The confusion American Psycho plants is much more subtle and, therefore, more powerful. Patrick Bateman, a narcissistic 27-year-old graduate of Harvard and its business school, works on Wall Street, dates graduates from the Seven Sisters colleges who couldn’t figure their way out of a paper bag, and competes with his peers over everything from the look of their business cards to the size and location of their apartments. Driven crazy by the supposed perfection of the business card of colleague Paul Allen, Bateman gets him drunk, takes him home with him, puts on a CD of Huey Lewis and the News, and hacks him to pieces with an axe. When several of his colleagues catch him stuffing the body, now encased in a two-suiter, into his car, one of them asks Bateman where he got the luggage. “Jean-Paul Gauthier,” says Bateman, relieved that they hadn’t questioned him about what was inside it.
Indeed, what’s inside doesn’t count for anything to the characters in this movie, forming the flipside to the philosophy of Inception that ideas can only take hold if the person believes they have come from within. However, American Psycho takes its cynicism about the manipulation of identity seriously, whereas Inception, whether or not you believe Cobb’s mission was real, suggests that brainwashing in service of a noble cause—in this case, breaking up a monopoly that could concentrate control of virtually all the natural resources of the world in a single man’s hands—is the right thing to do. Much of the thrilling suspense Inception offers comes from our fear that our heroes will be “killed” in the dream and stuck like Sleeping Beauty in something called limbo forever.
In American Psycho, barely perceptible differences in various black-type, whitish-paper business cards form a literal case of life and death. The derisive laughter of a woman at Bateman’s impassioned treatise on the depth of Whitney Houston’s music dooms her as well. Bateman represents a type for whom marketing has become gospel to such an extent that he convinces himself of the profundity of the superficial. He complains, for example, that a hooker he has picked up for an evening threesome is not drinking his very fine chardonnay without even realizing that labeling a wine by the grape used to make it is a generics marketing strategy of recent vintage that disassociates the product from the producer.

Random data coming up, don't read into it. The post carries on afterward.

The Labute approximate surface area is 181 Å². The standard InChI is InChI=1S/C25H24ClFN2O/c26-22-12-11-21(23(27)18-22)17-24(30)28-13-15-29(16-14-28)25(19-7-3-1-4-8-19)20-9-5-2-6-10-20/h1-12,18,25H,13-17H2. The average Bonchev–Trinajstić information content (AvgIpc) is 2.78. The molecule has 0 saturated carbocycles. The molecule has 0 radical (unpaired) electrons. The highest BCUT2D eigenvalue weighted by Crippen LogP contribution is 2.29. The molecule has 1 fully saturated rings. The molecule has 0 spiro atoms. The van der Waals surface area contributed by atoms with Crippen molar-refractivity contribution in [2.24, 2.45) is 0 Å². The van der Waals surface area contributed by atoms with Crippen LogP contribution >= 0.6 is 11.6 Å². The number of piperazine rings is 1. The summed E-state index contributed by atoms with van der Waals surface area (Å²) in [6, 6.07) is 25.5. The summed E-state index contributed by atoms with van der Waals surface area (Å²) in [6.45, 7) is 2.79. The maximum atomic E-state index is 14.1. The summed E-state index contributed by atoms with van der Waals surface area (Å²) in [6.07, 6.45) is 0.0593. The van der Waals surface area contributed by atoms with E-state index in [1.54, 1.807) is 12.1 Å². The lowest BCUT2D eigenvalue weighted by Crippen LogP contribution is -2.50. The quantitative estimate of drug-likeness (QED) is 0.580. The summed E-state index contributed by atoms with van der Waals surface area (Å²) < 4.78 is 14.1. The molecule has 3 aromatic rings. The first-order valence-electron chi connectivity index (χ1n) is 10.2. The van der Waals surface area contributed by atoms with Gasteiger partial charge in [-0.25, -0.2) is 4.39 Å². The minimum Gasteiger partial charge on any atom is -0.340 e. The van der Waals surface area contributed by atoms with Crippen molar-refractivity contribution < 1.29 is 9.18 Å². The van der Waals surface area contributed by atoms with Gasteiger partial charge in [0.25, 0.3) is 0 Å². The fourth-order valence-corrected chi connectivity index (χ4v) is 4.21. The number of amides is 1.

In both Inception and American Psycho, the central character starts to lose control of himself. Cobb can’t keep thoughts of Mal out of the engineered dreams of his team, leaving them vulnerable to attacks by the imaginary people Fischer deploys like white corpuscles to rid his mind of their foreign presence; Bateman can’t control his irritation with people and finds himself in the throes of an uncontrollable bloodlust that will see him shoot, chainsaw, eat, blow up, and dismember, by his own count, 20 or more people. Yet, it is the original murder of Allen that has him the most worried about getting away with his crimes, as a police detective has been snooping into that one. We can see a rough correspondence between Bateman’s guilt over Allen and Cobb’s guilt over causing the death of his wife.